Your daughter is facing some huge changes in her life: a new school, approaching teenhood and a body that’s changing in ways that may feel scary can make life challenging for her. She still needs your support and, though it’s trickier to help her, it’s worth all the effort.
Physically, your daughter is fast approaching puberty; she’s becoming more aware of changes in her body and this may lead to problems with self-image or eating disorders. This is one of the fastest periods of growth and she may gain up to 3.5 inches in height as well as starting to develop a more mature body shape. Boys enter puberty in the next 2-3 years.
Her cognitive skills are developing apace. She is a more confident speaker and may adapt her speech, including slang and swearing, to fit in with her peers. She’s better at abstract thinking, problem-solving and reasoning hypothetically so you can expect some interesting discussions. Her self-management has improved though you might need to talk to her about issues such as hygiene, homework and risk-taking behavior. It’s likely she’s just moved to a new school and might need support or guidance with the additional academic challenges she’s facing.
Her social groups are changing and she’ll want to spend time more time with friends. The acceptance of her peers is important to her. She might be less open and communicative with you. She’s struggling for a level of independence she’s not quite ready to achieve; this can be frustrating for her and can manifest itself as rudeness or bad attitude. She’s realizing that grown-ups aren’t perfect and could become critical of adult behavior. More positively, she may become more interested in community issues and want to help others.
Emotionally, this is a turbulent time for your daughter; puberty and body changes can make her feel less confident and lower her self-esteem. She might also be confused by her first experiences of sexual desire. As she forms stronger and more complex relationships, most commonly with other girls, she may find there’s conflict between the pressure to conform to their moral code and the standards she’s carefully formed over time. She may find it difficult to maintain an even temper; anger and rebellion are common at this age. Despite this, she’s better able to understand the other person’s point of view making her more open to reasoned arguments.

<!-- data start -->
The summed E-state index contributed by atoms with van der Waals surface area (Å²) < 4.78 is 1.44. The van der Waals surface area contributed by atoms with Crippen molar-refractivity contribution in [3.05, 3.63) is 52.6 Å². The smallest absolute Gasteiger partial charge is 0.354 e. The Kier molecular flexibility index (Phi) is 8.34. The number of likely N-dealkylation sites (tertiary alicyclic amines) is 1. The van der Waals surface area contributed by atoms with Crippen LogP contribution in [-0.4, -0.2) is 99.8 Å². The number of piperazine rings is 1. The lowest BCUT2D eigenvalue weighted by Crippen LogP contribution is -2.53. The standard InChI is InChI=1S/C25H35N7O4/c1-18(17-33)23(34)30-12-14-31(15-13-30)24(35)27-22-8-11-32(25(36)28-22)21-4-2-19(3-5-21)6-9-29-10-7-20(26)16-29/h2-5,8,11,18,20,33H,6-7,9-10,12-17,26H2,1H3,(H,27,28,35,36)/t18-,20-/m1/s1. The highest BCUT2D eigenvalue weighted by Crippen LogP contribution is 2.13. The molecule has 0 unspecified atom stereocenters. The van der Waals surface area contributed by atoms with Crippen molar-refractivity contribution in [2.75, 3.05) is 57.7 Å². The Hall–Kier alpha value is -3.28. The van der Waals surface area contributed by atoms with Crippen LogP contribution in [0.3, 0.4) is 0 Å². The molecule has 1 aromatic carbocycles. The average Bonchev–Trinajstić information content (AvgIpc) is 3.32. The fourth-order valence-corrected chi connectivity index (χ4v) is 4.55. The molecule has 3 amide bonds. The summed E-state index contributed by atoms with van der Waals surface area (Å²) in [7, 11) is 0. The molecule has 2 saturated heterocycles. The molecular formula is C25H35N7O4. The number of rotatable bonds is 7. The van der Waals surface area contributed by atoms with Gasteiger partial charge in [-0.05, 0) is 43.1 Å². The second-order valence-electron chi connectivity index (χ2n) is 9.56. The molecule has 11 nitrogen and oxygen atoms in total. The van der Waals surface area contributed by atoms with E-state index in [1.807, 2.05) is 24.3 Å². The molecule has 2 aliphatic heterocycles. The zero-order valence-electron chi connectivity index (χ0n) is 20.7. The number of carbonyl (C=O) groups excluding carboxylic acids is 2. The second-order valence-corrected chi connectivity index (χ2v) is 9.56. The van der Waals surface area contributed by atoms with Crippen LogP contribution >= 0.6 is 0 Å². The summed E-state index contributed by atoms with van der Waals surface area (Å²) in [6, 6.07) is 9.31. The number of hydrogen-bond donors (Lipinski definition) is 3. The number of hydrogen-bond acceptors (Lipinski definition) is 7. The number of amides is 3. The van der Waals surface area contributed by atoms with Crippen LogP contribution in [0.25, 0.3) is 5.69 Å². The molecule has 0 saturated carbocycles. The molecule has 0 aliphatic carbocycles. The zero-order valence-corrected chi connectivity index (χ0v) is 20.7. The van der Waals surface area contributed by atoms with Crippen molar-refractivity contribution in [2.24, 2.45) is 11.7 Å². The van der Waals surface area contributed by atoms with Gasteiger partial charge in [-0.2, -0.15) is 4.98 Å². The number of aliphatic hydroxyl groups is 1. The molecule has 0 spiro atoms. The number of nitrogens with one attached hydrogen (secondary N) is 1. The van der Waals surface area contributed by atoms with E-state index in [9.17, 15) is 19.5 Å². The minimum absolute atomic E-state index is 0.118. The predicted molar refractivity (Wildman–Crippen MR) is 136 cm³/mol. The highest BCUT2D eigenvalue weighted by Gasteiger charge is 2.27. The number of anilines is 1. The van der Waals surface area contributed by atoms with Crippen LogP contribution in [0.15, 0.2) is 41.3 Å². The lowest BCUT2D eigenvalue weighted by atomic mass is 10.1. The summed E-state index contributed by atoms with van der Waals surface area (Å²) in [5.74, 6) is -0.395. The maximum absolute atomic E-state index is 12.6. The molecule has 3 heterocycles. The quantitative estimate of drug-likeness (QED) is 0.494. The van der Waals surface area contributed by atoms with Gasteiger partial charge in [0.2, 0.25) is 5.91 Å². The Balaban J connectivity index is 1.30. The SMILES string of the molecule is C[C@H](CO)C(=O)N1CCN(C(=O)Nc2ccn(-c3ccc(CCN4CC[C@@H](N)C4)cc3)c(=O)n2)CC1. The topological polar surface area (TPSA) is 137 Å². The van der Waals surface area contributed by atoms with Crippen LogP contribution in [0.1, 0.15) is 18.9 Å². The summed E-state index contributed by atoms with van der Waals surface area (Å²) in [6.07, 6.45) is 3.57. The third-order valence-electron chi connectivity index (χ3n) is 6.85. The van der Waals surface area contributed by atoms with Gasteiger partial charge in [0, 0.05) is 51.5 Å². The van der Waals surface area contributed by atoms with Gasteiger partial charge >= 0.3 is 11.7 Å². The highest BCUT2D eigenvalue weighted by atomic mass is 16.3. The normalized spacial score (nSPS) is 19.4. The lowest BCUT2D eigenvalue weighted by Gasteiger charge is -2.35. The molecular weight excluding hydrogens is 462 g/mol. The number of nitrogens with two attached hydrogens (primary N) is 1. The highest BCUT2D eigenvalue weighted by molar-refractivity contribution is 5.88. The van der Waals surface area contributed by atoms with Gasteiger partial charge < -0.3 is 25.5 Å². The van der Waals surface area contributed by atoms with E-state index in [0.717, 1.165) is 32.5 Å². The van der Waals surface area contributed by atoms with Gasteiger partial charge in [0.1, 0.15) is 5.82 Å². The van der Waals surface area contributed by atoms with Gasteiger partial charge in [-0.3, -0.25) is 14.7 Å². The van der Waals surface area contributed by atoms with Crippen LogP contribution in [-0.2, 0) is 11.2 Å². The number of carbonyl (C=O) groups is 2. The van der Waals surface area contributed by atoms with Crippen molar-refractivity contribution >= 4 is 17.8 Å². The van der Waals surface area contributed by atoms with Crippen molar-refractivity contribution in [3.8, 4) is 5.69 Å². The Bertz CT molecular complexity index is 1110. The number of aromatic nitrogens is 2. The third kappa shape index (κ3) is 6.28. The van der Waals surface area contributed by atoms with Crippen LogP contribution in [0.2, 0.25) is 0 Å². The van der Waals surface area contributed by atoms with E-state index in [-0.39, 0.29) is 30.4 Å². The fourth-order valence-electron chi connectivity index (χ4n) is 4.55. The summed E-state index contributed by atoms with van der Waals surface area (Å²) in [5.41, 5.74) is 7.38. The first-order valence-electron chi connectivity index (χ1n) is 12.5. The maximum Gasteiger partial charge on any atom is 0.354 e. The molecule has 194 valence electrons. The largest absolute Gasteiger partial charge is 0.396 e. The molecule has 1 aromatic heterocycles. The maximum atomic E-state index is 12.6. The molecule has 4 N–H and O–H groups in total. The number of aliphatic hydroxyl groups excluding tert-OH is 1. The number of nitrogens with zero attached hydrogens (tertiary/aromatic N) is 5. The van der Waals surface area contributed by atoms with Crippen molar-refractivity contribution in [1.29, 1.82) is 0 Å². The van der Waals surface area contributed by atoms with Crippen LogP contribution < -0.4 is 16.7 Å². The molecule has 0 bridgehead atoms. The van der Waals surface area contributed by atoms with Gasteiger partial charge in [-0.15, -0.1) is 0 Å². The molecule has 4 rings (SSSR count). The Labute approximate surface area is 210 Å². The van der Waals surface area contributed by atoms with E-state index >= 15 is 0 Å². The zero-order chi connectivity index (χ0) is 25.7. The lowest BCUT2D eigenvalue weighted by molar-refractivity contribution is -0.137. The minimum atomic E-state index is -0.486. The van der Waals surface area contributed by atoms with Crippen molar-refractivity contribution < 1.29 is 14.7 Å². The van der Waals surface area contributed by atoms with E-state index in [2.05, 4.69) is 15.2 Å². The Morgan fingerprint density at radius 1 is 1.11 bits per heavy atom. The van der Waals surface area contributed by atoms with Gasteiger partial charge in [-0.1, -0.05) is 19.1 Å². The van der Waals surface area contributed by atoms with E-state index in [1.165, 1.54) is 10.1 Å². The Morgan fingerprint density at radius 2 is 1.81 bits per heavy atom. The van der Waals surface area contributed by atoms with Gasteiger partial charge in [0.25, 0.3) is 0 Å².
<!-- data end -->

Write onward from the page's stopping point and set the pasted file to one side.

There are several ways you can support your daughter. Open communication and answering her questions honestly, especially about the way her body and feelings are maturing, will maintain the trust you’ve built over the years. Encouraging her to be proud of her accomplishments and effort and supporting her when things don’t go so well will bolster her confidence and self-esteem. Staying calm during moodiness or emotional outbursts, which often stem from her asserting er independence or expressing her individuality, prevents situations from escalating. Giving her time, space and privacy allows her to sort through her feelings and makes her more likely to confide in you. Socially, you can encourage her to take part in group activities and, by respecting her friendships and meeting her friends’ parents, you can identify and deal with any bad influences before they become a problem. Involving her in family decision-making, giving her set chores and showing an active interest in her education will not only help her develop a sense of responsibility but allow you to reinforce the positive values she needs for later life.
Your 11-year-old might seem more interested in what her friends say, but she needs you. You can have a strong relationship that will give her the support and guidance she needs to become the successful adult you want her to be.